Article

Therapeutic use of Cannabis sativa on chemotherapy‐induced nausea and vomiting among cancer patients: systematic review and meta‐analysis

Department of Psychiatry, Paulista School of Medicine, Federal University of São Paulo, São Paulo, Brazil, &
European Journal of Cancer Care (Impact Factor: 1.76). 08/2008; 17(5):431 - 443. DOI: 10.1111/j.1365-2354.2008.00917.x
Source: PubMed

ABSTRACT This paper aims to evaluate the anti-emetic efficacy of cannabinoids in cancer patients receiving chemotherapy using a systematic review of literature searched within electronic databases such as PUBMED, EMBASE, PSYCINFO, LILACS, and ‘The Cochrane Collaboration Controlled Trials Register’. Studies chosen were randomized clinical trials comprising all publications of each database until December 2006. From 12 749 initially identified papers, 30 fulfilled the inclusion criteria for this review, with demonstration of superiority of the anti-emetic efficacy of cannabinoids compared with conventional drugs and placebo. The adverse effects were more intense and occurred more often among patients who used cannabinoids. Five meta-analyses were carried out: (1) dronabinol versus placebo [n = 185; relative risk (RR) = 0.47; confidence interval (CI) = 0.19–1.16]; (2) Dronabinol versus neuroleptics [n = 325; RR = 0.67; CI = 0.47–0.96; number needed to treat (NNT) = 3.4]; (3) nabilone versus neuroleptics (n = 277; RR = 0.88; CI = 0.72–1.08); (4) levonantradol versus neuroleptics (n = 194; RR = 0.94; CI = 0.75–1.18); and (5) patients' preference for cannabis or other drugs (n = 1138; RR = 0.33; CI = 0.24–0.44; NNT = 1.8). The superiority of the anti-emetic efficacy of cannabinoids was demonstrated through meta-analysis.

0 Followers
 · 
148 Views
  • Source
  • [Show abstract] [Hide abstract]
    ABSTRACT: Inkatha Freedom Party MP Mario Oriani-Ambrosini's impassioned plea to legalise the medical use of cannabis must be understood in the context of his own condition as well as legislative changes in at least ten countries. This article argues that any decisions to shift policy must be based on a consideration of the evidence on the risks and benefits associated with the medical use of cannabis for the individual and broader society. It concludes that there are important gaps in the evidence base, particularly in human trials supporting the efficacy of cannabis use for treating and preventing medical conditions and alleviating negative symptoms associated with these conditions. South African researchers should be enabled actively to support development of the necessary evidence base actively by conducting preclinical and clinical research in this area. Human trials to establish the efficacy of the use of cannabis/cannabinoids in addressing AIDS wasting syndrome and other negative sequelae of HIV and AIDS are especially needed.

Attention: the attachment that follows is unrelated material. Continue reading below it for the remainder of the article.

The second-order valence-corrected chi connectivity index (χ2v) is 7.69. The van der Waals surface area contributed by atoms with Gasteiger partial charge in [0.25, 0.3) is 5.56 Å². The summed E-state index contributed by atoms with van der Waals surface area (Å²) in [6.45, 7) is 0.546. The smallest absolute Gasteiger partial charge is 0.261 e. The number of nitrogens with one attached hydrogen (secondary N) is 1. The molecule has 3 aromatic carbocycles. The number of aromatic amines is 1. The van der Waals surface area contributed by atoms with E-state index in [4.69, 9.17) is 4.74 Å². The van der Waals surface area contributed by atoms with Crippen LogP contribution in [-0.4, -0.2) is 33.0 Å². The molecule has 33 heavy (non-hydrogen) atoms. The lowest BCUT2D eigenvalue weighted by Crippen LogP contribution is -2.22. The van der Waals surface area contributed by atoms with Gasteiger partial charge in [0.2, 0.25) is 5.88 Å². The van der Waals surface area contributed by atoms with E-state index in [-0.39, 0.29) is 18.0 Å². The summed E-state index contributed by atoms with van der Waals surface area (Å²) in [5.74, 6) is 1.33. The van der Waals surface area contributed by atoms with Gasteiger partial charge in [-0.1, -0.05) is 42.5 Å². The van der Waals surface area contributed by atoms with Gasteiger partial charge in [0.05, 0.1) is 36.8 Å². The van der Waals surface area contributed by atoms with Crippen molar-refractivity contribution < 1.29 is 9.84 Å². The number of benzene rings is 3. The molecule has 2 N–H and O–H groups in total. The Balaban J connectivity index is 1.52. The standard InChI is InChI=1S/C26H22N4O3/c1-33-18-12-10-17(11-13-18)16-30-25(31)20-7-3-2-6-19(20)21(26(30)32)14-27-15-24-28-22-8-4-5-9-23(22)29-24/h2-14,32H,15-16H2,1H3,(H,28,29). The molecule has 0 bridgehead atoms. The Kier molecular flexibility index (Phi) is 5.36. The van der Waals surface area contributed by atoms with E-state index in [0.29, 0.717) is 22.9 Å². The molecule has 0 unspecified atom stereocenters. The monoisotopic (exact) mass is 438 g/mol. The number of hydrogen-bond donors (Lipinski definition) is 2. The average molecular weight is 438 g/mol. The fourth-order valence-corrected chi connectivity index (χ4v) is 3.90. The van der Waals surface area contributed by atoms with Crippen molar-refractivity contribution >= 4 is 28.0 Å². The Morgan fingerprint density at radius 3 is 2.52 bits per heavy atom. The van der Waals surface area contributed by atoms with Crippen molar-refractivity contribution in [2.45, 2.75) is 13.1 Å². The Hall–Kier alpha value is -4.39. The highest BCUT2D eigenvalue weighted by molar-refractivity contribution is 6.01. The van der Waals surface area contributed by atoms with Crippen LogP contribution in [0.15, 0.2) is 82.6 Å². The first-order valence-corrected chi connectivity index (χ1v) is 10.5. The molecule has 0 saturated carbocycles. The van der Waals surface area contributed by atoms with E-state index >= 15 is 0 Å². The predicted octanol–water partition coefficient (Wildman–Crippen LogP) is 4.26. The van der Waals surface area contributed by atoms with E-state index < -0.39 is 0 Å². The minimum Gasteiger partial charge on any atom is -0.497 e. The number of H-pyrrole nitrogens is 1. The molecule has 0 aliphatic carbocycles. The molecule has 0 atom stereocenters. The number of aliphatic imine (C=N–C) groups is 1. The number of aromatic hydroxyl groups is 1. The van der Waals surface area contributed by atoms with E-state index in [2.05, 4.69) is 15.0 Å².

06/2014; 104(6):399-400. DOI:10.7196/samj.8135
  • Source
    [Show abstract] [Hide abstract]
    ABSTRACT: Background The use of Cannabis for Therapeutic Purposes (CTP) has recently become legal in many places. These policy and legal modifications may be related to changes in cannabis perceptions, availability and use and in the way cannabis is grown and sold. This may in turn have effects on public health and safety. To better understand the potential effects of CTP legalization on public health and safety, the current paper synthesizes and critically discusses the relevant literature. Methods Twenty-Eight studies were identified by a comprehensive search strategy, and their characteristics and main findings were systematically reviewed according to the following content themes: CTP and illegal cannabis use; CTP and other public health issues; CTP, crime and neighbourhood disadvantage. Results The research field is currently limited by a lack of theoretical and methodological rigorous studies. The review shows that the most prevalent theme of investigation so far has been the relation between CTP and illegal cannabis use. In addition, the literature review shows that there is an absence of evidence to support many common concerns related to detrimental public health and safety effects of CTP legalization. Conclusion Although lack of evidence provides some reassurance that CTP legalization may not have posed a substantial threat to public health and safety, this conclusion needs to be examined in light of the limitations of studies conducted so far. Furthermore, as CTP policy continues to evolve, including incorporation of greater commercialization, it is possible that the full effects of CTP legalization have yet to take place. Ensuring study quality will allow future research to better investigate the complex role that CTP plays in relation to society at large, and public health and safety in particular.
    International Journal of Drug Policy 09/2014; 26(1). DOI:10.1016/j.drugpo.2014.09.005 · 2.40 Impact Factor

Full-text (3 Sources)

Download
530 Downloads
Available from
May 27, 2014